Could good design solve Chicago’s longstanding problems with unfair ticketing practices?
An Institute of Design student team led by Visiting Industry Professor Mark Jones (M.Des. ’95) is proposing new innovations that could provide economic relief to low-income citizens burdened by parking ticket debt.
During the fall 2019 semester, Jones and 18 students worked with Chicago City Clerk Anna Valencia as part of the Fines, Fees & Access Collaborative, a group composed of city departments, community groups, elected officials, and academic institutions. The collaborative was formed in response to a series of news reports in 2018 detailing the extent to which Chicago’s parking and city sticker ticketing practices have a disproportionately negative economic effect on low-income residents.
“Having academic partners pushes us to think outside of the box. That’s especially from the user end, which I think is really important for the government to look at more,” says Valencia.
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Jones’s students interviewed roughly 60 residents to learn about their interactions with the city in regard to parking tickets. They found many vocal residents who bemoaned a lack of clear and easy-to-access information from the city. The ID team devised a suite of solutions to improve communication between the city and citizens. One example is a “Tailored Ticket Roadmap,” an online portal that graphically breaks down how much money an individual owes and important dates—for contesting or when a ticket may double, for example—to offer residents a better sense of how to approach their debt.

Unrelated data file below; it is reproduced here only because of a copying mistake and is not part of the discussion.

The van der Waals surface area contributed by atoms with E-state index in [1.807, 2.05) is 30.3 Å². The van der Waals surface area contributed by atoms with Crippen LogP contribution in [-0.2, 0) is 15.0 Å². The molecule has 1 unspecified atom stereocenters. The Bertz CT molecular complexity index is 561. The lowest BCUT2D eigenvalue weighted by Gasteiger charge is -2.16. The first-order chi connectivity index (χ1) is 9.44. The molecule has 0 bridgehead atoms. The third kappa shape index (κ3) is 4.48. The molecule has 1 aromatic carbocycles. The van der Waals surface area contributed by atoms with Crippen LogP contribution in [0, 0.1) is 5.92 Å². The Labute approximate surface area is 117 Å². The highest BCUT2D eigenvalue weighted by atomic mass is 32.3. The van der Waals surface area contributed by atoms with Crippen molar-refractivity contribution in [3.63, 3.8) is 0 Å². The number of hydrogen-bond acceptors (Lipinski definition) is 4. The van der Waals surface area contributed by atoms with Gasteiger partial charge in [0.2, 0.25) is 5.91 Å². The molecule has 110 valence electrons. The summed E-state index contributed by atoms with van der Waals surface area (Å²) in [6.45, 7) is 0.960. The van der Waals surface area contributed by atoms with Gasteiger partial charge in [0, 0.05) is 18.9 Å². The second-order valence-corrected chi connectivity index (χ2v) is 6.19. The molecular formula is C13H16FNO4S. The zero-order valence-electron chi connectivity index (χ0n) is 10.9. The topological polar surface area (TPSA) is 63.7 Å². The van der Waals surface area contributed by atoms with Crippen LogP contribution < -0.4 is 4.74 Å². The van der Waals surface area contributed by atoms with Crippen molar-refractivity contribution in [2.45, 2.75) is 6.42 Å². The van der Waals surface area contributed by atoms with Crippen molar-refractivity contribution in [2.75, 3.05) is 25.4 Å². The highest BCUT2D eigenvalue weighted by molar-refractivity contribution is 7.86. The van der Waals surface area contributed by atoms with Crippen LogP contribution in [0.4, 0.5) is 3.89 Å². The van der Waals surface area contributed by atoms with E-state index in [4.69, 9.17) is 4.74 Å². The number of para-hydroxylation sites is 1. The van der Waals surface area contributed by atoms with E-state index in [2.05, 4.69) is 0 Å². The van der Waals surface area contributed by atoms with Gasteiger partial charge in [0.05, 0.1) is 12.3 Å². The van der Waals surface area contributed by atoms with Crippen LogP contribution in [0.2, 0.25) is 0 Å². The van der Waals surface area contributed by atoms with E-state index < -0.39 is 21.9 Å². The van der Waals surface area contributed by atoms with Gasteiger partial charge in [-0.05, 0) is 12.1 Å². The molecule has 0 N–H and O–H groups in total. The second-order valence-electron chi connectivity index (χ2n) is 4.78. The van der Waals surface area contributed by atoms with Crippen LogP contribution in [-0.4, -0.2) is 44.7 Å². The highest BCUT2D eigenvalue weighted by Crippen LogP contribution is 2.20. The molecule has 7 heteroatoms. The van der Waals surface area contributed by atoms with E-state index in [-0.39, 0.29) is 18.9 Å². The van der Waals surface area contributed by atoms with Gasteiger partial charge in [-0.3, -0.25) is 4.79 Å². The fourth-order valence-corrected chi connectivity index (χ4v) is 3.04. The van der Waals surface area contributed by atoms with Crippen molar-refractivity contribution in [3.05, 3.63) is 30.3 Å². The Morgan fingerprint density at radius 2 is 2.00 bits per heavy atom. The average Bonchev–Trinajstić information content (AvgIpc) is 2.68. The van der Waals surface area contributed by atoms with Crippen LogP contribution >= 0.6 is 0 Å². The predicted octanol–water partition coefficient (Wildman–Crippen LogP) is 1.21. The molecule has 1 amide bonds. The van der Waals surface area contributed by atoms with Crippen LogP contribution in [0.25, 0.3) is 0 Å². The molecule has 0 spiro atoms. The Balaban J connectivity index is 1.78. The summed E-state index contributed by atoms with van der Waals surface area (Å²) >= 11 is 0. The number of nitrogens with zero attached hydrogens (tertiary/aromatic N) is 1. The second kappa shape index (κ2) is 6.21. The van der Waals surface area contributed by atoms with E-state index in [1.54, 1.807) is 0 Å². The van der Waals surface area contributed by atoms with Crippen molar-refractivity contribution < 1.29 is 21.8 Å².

“The current ticket system is such that each ticket is its own entity. People with multiple tickets can’t get a sense of the bigger picture. This is a response to what we heard from people dealing with the city systems,” says Jones. “As good designers [the students] responded with something easier to navigate and understand.”
Similarly, the team proposed a text-alert system, where residents can text the city to receive reminders about when they need to move their cars in certain parking zones, alleviating issues with confusing or unclear signs, or even simple forgetfulness. Meanwhile, a “mobile lawyer” program could provide unfairly ticketed individuals—especially individuals without resources to challenge a ticket—with guidance on how to contest.
For Chicago to completely revise its ticketing practices, it will need to continue on its trajectory of instating policy reforms and ordinances. Still, Jones and Valencia believe clearer and more accessible communications can ease the burden on lower-income citizens and help restore trust between city hall and Chicagoans.
“The solutions the students came up with are a mixture of preventative measures, and those that say, ‘If we made a mistake, we want to help fix it,’” says Jones. “I think those are both good approaches that would say that the city is trying the best it can.”